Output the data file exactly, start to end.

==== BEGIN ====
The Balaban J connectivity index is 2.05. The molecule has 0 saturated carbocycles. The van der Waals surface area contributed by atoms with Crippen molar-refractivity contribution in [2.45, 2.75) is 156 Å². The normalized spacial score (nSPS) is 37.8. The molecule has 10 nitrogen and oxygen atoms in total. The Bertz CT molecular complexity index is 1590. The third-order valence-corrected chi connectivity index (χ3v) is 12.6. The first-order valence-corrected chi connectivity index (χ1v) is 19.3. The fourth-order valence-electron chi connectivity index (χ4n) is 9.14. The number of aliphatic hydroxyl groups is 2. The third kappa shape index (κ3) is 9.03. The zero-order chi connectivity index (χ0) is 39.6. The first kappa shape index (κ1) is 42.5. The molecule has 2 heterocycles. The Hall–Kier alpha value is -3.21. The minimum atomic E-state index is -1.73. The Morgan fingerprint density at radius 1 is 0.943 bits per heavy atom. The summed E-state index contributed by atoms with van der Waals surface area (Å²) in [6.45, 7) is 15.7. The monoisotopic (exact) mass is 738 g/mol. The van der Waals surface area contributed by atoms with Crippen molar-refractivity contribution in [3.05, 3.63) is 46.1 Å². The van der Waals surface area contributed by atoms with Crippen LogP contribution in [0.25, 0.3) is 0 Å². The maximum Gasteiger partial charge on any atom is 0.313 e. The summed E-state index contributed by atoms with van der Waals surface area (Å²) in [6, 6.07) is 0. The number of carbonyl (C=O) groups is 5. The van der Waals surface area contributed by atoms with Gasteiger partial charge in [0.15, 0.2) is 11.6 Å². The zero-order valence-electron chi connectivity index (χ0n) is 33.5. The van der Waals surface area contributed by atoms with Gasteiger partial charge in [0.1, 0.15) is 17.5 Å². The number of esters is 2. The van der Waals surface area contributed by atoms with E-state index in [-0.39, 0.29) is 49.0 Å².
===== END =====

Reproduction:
The Balaban J connectivity index is 2.05. The molecule has 0 saturated carbocycles. The van der Waals surface area contributed by atoms with Crippen molar-refractivity contribution in [2.45, 2.75) is 156 Å². The normalized spacial score (nSPS) is 37.8. The molecule has 10 nitrogen and oxygen atoms in total. The Bertz CT molecular complexity index is 1590. The third-order valence-corrected chi connectivity index (χ3v) is 12.6. The first-order valence-corrected chi connectivity index (χ1v) is 19.3. The fourth-order valence-electron chi connectivity index (χ4n) is 9.14. The number of aliphatic hydroxyl groups is 2. The third kappa shape index (κ3) is 9.03. The zero-order chi connectivity index (χ0) is 39.6. The first kappa shape index (κ1) is 42.5. The molecule has 2 heterocycles. The Hall–Kier alpha value is -3.21. The minimum atomic E-state index is -1.73. The Morgan fingerprint density at radius 1 is 0.943 bits per heavy atom. The summed E-state index contributed by atoms with van der Waals surface area (Å²) in [6.45, 7) is 15.7. The monoisotopic (exact) mass is 738 g/mol. The van der Waals surface area contributed by atoms with Crippen molar-refractivity contribution in [3.05, 3.63) is 46.1 Å². The van der Waals surface area contributed by atoms with Crippen LogP contribution in [0.25, 0.3) is 0 Å². The maximum Gasteiger partial charge on any atom is 0.313 e. The summed E-state index contributed by atoms with van der Waals surface area (Å²) in [6, 6.07) is 0. The number of carbonyl (C=O) groups is 5. The van der Waals surface area contributed by atoms with Gasteiger partial charge in [0.15, 0.2) is 11.6 Å². The zero-order valence-electron chi connectivity index (χ0n) is 33.5. The van der Waals surface area contributed by atoms with Gasteiger partial charge in [0.1, 0.15) is 17.5 Å². The number of esters is 2. The van der Waals surface area contributed by atoms with E-state index in [-0.39, 0.29) is 49.0 Å².